Posts Tagged ‘textmining’

Small research teams ‘disrupt’ science more radically than large ones

Friday, March 1st, 2019

“The authors describe and validate a citation-based index of ‘disruptiveness’ that has previously been proposed for patents6. The intuition behind the index is straightforward: when the papers that cite a given article also reference a substantial proportion of that article’s references, then the article can be seen as consolidating its scientific domain. When the converse is true — that is, when future citations to the article do not also acknowledge the article’s own intellectual forebears — the article can be seen as disrupting its domain.

The disruptiveness index reflects a characteristic of the article’s underlying content that is clearly distinguishable from impact as conventionally captured by overall citation counts. For instance, the index finds that papers that directly contribute to Nobel prizes tend to exhibit high levels of disruptiveness, whereas, at the other extreme, review articles tend to consolidate their fields.”

How to identify anonymous prose – Johnson

Saturday, November 3rd, 2018

How to identify anonymous prose Interesting parallels between #textmining & genome seq. analysis (eg finding characteristic k-mers for a bacterial species)

Reading by the Numbers: When Big Data Meets Literature

Sunday, November 12th, 2017

Reading by the Numbers: When #BigData Meets Literature Distant reading as a complement to close reading for literary texts. Perhaps a useful dichotomy for biosequences too!

“Literary criticism typically tends to emphasize the singularity of exceptional works that have stood the test of time. But the canon, Mr. Moretti argues, is a distorted sample. Instead, he says, scholars need to consider the tens of thousands of books that have been forgotten, a task that computer algorithms and enormous digitized databases have now made possible.

“We know how to read texts,” he wrote in a much-quoted essay included in his book “Distant Reading,” which won the 2014 National Book Critics Circle Award for Criticism. “Now let’s learn how to not read them.””


Wikipedia shapes language in scientific papers

Friday, October 27th, 2017

"Wikipedia is one of the world’s most popular websites, but scientists rarely cite it in their papers. Despite this, the online encyclopedia seems to be shaping the language that researchers use in papers, according to an experiment showing that words and phrases in recently published Wikipedia articles subsequently appeared more frequently in scientific papers"

“Thompson and co-author Douglas Hanley, an economist at the University of Pittsburgh in Pennsylvania, commissioned PhD students to write 43 chemistry articles on topics that weren’t yet on Wikipedia. In January 2015, they published a randomized set of half of the articles to the site. The other half, which served as control articles, weren’t uploaded.

Using text-mining techniques to measure the frequency of words, they found that the language in the scientific papers drifted over the study period as new terms were introduced into the field. This natural drift equated to roughly one new term for every 250 words, Thompson told Nature. On top of those natural changes in language over time, the authors found that, on average, another 1 in every 300 words in a scientific paper was influenced by language in the Wikipedia article.”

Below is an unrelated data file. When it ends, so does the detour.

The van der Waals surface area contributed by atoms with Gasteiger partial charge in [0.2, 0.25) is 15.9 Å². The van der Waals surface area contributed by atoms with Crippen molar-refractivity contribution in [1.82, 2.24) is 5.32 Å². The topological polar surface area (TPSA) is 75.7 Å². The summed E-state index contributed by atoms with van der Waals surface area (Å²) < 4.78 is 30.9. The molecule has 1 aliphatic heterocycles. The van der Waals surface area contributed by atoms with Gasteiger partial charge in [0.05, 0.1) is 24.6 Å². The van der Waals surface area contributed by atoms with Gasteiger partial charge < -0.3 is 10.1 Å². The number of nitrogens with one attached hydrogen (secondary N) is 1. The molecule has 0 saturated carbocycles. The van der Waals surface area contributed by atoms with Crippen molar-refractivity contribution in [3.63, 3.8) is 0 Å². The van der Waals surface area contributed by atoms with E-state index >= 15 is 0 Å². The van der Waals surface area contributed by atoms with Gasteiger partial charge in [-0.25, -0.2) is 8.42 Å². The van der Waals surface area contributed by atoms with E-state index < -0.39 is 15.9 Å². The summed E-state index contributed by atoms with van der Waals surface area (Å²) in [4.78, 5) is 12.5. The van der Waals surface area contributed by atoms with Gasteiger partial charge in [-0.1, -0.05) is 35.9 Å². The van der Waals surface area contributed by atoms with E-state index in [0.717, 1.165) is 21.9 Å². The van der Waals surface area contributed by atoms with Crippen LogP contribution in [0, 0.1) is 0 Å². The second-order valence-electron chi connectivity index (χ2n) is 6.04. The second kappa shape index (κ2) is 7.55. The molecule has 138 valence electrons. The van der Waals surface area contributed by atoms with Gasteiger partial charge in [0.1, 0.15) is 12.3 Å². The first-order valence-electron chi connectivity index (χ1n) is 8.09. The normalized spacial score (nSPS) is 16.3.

#Wikipedia shapes lang. in science Seeding it with new pages & watching them evolve (v ctrls) as a type of soc. expt

What the Enron E-mails Say About Us

Sunday, August 6th, 2017

Mark as Read highlights #Enron email as a canonical corpus for #textmining, w/ >3K academic papers published on this

A scored human protein-protein interaction network to catalyze genomic interpretation : Nature Methods : Nature Research

Friday, December 9th, 2016

Scored…PPI #network to catalyze genomic interpretation >500k links from lit. mining; up weights small-scale expt

Who’s downloading pirated papers?

Monday, May 2nd, 2016

“Bill Hart-Davidson, MSU’s associate dean for graduate education, suggests that the likely answer is “text-mining,” the use of computer programs to analyze large collections of documents to generate data. When I called Hart-Davidson, I suggested that the East Lansing Sci-Hub scraper might be someone from his own research team. But he laughed and said that he had no idea who it was. But he understands why the scraper goes to Sci-Hub even though MSU subscribes to the downloaded ” “}}

Who’s downloading pirated papers? Everyone freely available data on @scihub usage

Research profiles: A tag of one’s own : Naturejobs

Saturday, October 10th, 2015

A tag of one’s own a convincing case for signing up for an ORCHID identifier & linking it to your papers

Yahoo To Shut Down Qwiki, Yahoo Education And The Yahoo Directory | TechCrunch

Friday, October 3rd, 2014

Yahoo To Shut Down…Directory Total victory for #textmining (ie Google) over manual #ontologies for web organization

What Can Article-Level Metrics Do for You?

Monday, September 1st, 2014

What Can Article-Level Metrics Do for You Wide distribution of #cites for @PLOSBiology papers; median 19 but 10% >50